India -- one of the year's worst hit
this year -- staged a dramatic turnaround in October, soaring to
a record high in local currency.
India mutual funds rallied 10.68% in October although they're
still the year's worst-performing region, down 12.98%. By
contrast emerging-market funds added 4.22% in October, lifting
year-to-date gains to 1.33%. The average world equity fund rose
3.51% and 14.27% over the same periods.
The most significant catalyst in turning around
was Raghuram Rajan, former chief economic adviser of the Ministry
of Finance, taking over the Reserve Bank of India, says Neena
Mishra, director of ETF research at Zacks Investment Research in
Rajan announced several measures to halt inflation, make the
financial markets more open and competitive and strengthened the
rupee, which had rebounded 12% off its late-August low.
"I believe that sustained recovery in the market would be
possible only if the Indian government shows the willingness to
implement key structural reforms and curb the widening fiscal
deficit," Mishra said in an email. "But with elections due next
year, any significant push to reform or to curb populist measures
like ballooning subsidies should not be expected anytime
India's economy has also benefited from a correction in crude
oil prices -- one of its biggest imports -- and corporate
earnings surprises. From a high of $112 a barrel in late August,
light sweet crude has tumbled 14% to $96 currently. India's stock
rally has been fueled mainly by the exporters whose profits are
being boosted by a weak rupee, says Alec Young, global equity
strategist at S&P Capital IQ.
"There are few signs of a real pickup in growth," he said.
The central bank raised the key interest rate for a second
month straight in late October to 7.75% to control inflation.
Inflation, currently running at 9% for consumers and 6.5% for
wholesalers, far exceeds the bank's comfort zone of 5%.
The RBI will likely have to raise rates by 25 basis points
again at its December meeting and it will take 12 to 18 months
for the economy to feel the results, Credit Suisse analysts say.
The country's current account deficit is larger than it was in
the run-up to the Asian financial crisis, Credit Suisse wrote in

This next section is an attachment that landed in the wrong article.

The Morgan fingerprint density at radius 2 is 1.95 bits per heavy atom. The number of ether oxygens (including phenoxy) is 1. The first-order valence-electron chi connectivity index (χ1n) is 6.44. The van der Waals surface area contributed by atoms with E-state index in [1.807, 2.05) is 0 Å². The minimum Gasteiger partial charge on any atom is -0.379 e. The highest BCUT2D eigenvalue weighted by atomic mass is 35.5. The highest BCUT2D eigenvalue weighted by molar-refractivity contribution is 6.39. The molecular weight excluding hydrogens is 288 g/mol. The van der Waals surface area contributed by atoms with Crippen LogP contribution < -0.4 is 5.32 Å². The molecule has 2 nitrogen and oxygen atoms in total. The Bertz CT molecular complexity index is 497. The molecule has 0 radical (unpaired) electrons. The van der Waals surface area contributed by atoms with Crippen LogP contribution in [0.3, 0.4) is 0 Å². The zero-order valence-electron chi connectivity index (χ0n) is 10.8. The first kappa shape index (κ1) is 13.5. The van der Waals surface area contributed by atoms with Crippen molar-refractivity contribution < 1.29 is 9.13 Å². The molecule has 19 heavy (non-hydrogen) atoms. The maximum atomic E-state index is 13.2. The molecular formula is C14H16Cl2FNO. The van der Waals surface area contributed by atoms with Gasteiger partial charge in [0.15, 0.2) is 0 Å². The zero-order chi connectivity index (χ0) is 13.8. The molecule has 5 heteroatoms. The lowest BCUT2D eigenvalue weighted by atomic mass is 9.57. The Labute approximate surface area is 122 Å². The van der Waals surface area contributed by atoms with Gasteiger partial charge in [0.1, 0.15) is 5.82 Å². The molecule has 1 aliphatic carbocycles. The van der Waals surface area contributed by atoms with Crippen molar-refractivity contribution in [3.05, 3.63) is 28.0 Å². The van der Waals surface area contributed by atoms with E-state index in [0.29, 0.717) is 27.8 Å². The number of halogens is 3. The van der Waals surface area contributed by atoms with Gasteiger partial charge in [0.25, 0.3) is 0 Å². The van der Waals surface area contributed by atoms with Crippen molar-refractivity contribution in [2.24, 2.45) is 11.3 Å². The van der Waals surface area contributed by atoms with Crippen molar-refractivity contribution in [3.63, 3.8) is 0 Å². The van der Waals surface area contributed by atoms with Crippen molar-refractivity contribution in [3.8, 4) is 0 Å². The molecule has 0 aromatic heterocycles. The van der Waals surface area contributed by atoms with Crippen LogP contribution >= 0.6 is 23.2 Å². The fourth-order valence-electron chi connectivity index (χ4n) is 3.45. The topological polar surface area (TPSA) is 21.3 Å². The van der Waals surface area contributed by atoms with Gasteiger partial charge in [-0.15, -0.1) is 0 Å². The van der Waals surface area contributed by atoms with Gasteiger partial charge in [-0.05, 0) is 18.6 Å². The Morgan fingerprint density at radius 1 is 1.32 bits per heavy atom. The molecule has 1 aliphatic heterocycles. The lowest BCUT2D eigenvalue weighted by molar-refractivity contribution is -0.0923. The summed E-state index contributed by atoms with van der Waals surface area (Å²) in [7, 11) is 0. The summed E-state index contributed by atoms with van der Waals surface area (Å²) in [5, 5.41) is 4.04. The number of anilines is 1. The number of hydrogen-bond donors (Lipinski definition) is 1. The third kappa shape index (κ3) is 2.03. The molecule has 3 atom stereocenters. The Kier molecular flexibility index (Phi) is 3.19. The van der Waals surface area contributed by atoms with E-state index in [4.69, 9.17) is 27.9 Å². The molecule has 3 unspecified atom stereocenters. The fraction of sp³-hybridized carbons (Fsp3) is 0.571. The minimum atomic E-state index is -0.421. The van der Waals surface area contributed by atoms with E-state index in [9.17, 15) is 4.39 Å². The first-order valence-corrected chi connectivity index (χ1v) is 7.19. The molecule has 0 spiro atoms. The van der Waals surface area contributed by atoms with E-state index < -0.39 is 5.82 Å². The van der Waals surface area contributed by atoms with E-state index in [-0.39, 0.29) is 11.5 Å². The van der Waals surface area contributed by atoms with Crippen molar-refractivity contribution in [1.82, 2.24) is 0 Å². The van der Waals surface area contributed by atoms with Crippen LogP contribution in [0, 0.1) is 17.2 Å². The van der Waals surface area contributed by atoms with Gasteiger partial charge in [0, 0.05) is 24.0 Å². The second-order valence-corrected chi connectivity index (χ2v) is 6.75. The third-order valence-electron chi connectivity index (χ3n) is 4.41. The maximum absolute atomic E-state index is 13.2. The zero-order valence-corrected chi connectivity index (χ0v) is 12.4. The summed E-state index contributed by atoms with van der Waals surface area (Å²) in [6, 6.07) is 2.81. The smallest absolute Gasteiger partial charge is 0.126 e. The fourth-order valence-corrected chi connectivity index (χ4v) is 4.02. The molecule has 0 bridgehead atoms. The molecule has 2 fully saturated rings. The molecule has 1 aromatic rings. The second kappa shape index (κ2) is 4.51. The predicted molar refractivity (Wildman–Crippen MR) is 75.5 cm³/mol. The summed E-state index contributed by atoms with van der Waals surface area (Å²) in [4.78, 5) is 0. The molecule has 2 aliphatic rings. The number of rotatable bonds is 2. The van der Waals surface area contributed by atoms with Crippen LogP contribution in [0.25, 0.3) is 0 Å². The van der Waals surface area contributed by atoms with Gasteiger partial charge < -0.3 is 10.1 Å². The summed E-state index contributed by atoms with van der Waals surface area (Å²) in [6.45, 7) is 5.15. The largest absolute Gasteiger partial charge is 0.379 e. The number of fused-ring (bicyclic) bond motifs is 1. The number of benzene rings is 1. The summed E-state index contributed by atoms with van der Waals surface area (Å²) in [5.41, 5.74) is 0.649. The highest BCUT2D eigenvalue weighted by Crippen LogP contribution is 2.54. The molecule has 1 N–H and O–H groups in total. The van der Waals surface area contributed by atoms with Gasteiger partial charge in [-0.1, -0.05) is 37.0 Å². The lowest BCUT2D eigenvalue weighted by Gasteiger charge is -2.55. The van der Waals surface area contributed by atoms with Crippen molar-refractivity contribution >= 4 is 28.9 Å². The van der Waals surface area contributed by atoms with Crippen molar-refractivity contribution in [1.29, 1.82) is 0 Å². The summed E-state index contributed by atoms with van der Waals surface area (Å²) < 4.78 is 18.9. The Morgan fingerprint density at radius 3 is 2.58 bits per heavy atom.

an Oct. 29 Global Equity Strategy report.
Yields on India's 10-year bonds have surged to 8.63% at
month's end. That's nearly on par with Greece, one of the world's
most poorly rated debtors. The current account deficit at nearly
5% of GDP (vs. a sustainable level of 2.5%) and rising interest
rates could push the country's credit rating into junk territory,
says Surendra Kaushik, a professor of finance at Pace
University's Lubin School of Business.
"The political environment, excessive public spending programs
on consumption, labor market imperfections, corruption and low
business confidence are likely to keep things the way they are
for a while," Kaushik said in an email. The government will not
likely pursue aggressive economic reforms in the near future with
elections in five states in December and national parliamentary
elections in mid-2014, he added.
China funds added 2.95% in October and 7.72% year to date.
Latin America picked up 2.57%, paring year-to-date losses to
Investor Fund Flows
In October, investors poured $54.2 billion into all-stock
mutual funds and exchanged traded funds -- the third-highest
monthly inflow on record, according to TrimTabs Investment
Research in Sausalito, Calif. Global equity funds absorbed $27.6
billion in inflow, eclipsing inflow of $26.7 billion into U.S.
What's most remarkable is that global funds have only about a
third of the assets of U.S. stock funds at $2.2 trillion vs. $6.0
trillion. Global equity funds have absorbed disproportionate
inflow for three straight months. They attracted $61.4 billion
from August through October vs. $17.9 billion for U.S. stock
"Fund investors tend to be wrong, and recent flows have been
skewed enough that we think contrarians should consider favoring
U.S. stocks over offshore stocks," TrimTabs wrote in a report
released Monday. "Our demand indicators (which use 21 flow and
sentiment variables for intermediate-term market timing) suggest
the U.S. stock market may struggle to move much higher over the
short term, but that the longer-term uptrend is secure. While the
S&P 500 is up 23.5% year to date, our indicators do not point
to a major sell-off anytime soon."